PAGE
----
Pet Diabetes: Know the Warning Signs and How to Help
While public education and outreach has raised the profile for awareness of diabetes among people, it’s still relatively unknown that diabetes can affect pets as well. Longview Animal Hospital wants to raise awareness of this, and to let your know treatment is available for your pet.
Diabetes is a serious health condition for your pets, and unfortunately, it’s fairly common. A State of Pet Health Report showed there was a 79.7 percent increase in diabetes between the years of 2006 and 2015, while the recorded instance of diabetes among cats has risen 18.1 percent in the same time frame.
By the numbers, these statistics mean that one in 308 dogs and one in 230 cats are affected by the disorder. Unlike humans, who can verbally communicate their health concerns, pets can’t tell us how they’re feeling. It’s up to the owner to be observant of their animals and watch for the warning signs a diabetic pet exhibits.
While it’s uncommon in younger animals, as our pets age, they can develop type 2 diabetes. Just like in humans, this can be caused by genetic changes or improper diet and obesity. If you notice any of these warning signs, it might be time to contact your veterinarian with your concerns and have your pet tested:
Symptoms Cats and Dogs Share
- Increased thirst and demand for water.
- Increased urination and accidents in the home.
- Constant begging for food, even after they just ate with no weight change, or weight loss.
- Lethargic or lack of energy, sleeping more and losing interest in activities.
- Sticky or sweet smelling urine.
- Cloudy eyes.
- Dull, dry coat.
How Your Pet Will Be Tested
Testing for diabetes in pets is a little different than in humans. Your vet will likely do a series of urine and blood screens designed to detect ketones and excess glucose in the blood. A consistently high level will generally indicate that your pet is diabetic.
It’s a good idea to bring your pet in for testing if they exhibit any of the above warning signs, and as your pet ages, you may want to include the testing in standard health checkups. After all, the longer diabetes is left untreated, the more potential damage can be done to your pet’s organs.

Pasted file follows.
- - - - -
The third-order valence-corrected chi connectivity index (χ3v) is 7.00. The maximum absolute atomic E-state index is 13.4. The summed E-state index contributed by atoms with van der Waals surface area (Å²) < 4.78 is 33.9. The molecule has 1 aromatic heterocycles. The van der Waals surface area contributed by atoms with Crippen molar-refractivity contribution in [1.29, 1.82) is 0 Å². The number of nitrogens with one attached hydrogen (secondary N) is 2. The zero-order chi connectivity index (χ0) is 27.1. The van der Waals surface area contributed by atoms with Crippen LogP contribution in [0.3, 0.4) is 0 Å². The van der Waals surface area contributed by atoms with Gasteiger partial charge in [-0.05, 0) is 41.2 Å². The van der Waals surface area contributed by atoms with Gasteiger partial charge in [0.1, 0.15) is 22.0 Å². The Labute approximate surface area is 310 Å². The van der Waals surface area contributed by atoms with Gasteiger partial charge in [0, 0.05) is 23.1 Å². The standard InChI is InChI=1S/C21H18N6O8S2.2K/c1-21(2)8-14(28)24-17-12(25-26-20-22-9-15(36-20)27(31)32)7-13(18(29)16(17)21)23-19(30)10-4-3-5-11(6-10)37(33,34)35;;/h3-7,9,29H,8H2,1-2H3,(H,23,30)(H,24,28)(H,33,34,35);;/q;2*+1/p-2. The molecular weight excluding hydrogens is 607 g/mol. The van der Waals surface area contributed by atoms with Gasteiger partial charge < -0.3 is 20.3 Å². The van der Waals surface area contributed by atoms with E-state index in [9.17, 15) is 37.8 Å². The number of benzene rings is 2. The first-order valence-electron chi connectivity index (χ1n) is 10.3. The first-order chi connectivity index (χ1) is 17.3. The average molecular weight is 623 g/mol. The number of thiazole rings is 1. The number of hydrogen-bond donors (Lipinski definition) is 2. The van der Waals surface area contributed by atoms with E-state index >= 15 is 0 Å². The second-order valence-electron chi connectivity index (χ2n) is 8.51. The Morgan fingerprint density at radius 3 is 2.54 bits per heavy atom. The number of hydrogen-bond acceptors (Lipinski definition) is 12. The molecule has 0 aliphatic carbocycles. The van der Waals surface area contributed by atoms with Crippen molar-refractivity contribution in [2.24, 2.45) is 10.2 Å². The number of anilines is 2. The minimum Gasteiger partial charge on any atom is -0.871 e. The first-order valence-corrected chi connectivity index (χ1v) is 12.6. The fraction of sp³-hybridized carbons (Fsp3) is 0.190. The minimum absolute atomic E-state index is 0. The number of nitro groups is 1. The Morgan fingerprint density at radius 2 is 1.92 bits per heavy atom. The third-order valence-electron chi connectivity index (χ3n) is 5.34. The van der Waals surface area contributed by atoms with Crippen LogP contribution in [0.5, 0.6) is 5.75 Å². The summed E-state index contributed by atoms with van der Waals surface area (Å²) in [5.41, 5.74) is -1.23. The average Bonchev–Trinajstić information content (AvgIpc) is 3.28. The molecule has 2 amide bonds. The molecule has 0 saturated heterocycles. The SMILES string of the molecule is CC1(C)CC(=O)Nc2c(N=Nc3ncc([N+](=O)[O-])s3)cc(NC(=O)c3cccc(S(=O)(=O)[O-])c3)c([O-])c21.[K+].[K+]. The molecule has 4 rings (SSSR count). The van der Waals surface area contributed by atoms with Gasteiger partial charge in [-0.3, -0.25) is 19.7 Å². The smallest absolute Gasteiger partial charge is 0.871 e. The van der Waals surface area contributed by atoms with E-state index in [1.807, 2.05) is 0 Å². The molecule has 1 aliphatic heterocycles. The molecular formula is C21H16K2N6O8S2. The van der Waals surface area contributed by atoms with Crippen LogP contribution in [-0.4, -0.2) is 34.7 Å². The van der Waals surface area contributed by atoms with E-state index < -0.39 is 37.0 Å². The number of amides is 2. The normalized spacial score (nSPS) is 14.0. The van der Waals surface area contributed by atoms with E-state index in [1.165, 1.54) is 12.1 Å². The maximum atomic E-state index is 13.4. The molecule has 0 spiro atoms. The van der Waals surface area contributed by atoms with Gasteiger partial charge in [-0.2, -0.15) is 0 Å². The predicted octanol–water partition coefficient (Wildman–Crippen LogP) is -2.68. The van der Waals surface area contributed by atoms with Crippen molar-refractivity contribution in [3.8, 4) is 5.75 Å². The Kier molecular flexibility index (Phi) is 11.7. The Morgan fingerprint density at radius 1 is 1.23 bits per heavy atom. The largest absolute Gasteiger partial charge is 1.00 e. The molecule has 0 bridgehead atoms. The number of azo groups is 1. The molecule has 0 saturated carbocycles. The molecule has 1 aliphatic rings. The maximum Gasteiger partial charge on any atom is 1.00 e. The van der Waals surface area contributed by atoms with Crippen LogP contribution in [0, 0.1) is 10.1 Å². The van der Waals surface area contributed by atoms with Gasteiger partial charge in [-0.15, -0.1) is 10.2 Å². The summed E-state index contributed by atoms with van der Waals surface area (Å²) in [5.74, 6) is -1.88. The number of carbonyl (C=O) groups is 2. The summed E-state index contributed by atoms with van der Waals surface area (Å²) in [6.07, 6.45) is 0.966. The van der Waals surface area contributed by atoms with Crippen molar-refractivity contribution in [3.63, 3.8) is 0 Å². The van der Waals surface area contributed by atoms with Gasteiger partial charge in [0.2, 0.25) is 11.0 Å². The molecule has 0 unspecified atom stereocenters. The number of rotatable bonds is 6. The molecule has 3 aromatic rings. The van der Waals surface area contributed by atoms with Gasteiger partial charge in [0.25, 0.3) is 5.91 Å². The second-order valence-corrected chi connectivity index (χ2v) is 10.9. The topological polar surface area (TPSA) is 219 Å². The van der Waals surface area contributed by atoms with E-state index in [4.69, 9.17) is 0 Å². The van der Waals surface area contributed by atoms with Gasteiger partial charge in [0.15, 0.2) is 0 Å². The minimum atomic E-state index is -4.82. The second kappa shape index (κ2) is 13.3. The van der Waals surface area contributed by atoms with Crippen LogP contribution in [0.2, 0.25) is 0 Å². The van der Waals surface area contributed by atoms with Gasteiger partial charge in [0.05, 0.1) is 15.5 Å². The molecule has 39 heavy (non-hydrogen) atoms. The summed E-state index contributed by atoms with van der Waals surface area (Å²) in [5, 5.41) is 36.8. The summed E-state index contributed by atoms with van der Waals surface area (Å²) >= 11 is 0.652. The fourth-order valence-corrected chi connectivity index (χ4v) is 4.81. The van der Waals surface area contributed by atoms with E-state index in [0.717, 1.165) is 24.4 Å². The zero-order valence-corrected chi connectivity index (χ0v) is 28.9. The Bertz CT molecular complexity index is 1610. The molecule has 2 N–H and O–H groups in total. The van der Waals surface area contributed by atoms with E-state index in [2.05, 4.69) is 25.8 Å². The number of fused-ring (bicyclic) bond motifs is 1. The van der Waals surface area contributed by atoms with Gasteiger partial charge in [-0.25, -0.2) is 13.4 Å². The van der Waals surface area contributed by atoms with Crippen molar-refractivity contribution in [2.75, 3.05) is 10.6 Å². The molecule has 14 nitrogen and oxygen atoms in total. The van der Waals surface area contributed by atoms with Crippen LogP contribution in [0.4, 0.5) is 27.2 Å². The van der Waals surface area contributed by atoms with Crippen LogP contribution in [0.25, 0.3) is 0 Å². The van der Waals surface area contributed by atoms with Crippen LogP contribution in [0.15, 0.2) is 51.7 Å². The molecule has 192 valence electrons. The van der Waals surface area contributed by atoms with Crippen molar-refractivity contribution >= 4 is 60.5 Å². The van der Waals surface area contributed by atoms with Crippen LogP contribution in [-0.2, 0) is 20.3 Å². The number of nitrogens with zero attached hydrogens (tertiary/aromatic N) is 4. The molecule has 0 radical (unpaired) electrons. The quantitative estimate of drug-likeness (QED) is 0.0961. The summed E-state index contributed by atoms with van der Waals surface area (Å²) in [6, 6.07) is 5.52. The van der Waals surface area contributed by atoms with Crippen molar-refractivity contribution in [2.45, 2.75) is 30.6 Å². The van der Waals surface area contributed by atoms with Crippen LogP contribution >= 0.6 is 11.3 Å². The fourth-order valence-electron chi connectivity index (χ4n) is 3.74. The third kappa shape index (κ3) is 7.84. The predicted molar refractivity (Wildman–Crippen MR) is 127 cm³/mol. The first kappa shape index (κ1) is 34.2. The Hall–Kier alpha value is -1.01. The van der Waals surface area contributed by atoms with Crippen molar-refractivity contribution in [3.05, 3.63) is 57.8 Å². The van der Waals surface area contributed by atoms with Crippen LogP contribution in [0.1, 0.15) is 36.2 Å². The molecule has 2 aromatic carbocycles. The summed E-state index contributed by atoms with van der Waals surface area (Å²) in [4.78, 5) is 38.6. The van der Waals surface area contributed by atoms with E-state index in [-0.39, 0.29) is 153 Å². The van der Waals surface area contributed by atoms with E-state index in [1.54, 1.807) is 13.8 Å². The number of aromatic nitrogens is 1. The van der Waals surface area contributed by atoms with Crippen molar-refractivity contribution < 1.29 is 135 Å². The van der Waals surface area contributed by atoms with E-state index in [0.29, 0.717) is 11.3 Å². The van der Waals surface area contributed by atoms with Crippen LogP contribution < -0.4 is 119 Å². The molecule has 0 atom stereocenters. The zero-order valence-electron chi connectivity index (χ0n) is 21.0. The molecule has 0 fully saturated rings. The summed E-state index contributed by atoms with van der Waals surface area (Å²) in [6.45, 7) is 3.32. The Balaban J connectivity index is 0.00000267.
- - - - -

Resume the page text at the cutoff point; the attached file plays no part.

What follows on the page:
Untreated diabetes can have serious health effects that include vision problems, kidney malfunction, general weakness, excessive thirst and more.
Your pet will likely begin a daily regime of medication in an effort to help them process out the extra sugars in their blood. Your vet may ask what type of food your pet is given and the frequency or amount of feedings.
Depending on the diet your pet has, it may be recommended to switch foods, provide less, or supplement with other items. Regular feeding with high-quality food in conjunction with medication is key to maintaining your pet’s blood sugar and safeguarding their health.
If your pet is overweight, its vital to begin a gentle exercise routine with them. Lowering their body weight can help manage their diabetes symptoms and increase the effectiveness of their medications.
The fantastic news about diabetes in pets is that, just like in humans, early intervention and effective treatment can help your pet regain their health and live long, full and happy lives.
Additional screens will be added to your pet’s checkup and may include eyes, heart and kidney function as diabetes tends to impact these organs first.
If your pet does have diabetes, you should be familiar with the warning signs your pet may exhibit if they reach a critical stage in their disease. Untreated diabetes, or an insulin spike or drop that may occur if your pet eats a high-sugar item or misses meals can be life-threatening.
Warning Signs in Diabetic Pets
- Hypoglycemia. Hypoglycemia can happen if there is too much insulin in your pet’s bloodstream. If your pet is suddenly restless, anxious, shows muscle twitching, extreme sleepiness or seizures, call your pet hospital right away.
If you are certain that your pet is hypoglycemic due to not eating or an accidental overdose of insulin, you can hand-feed them small bits of pasteurized honey or karo syrup to help keep them alert on the way to the hospital. Be sure to check with your pet’s doctor before giving them more insulin.
- Kidney Damage: A diabetic pet is at greater risk for kidney damage. You should pay close attention to the urinary habits of your animal. Excessive urination and thirst or a sudden decrease can both indicate problems. Diabetes can also make urinary tract infections more likely. If you notice bloody urine in the litter box, be sure to call the vet.
If you’re concerned that your pet might have diabetes, please contact Longview Animal Hospital. Our doctors and staff will be able to help you arrange for testing and inform you of the current treatments needed to help your pet remain healthy.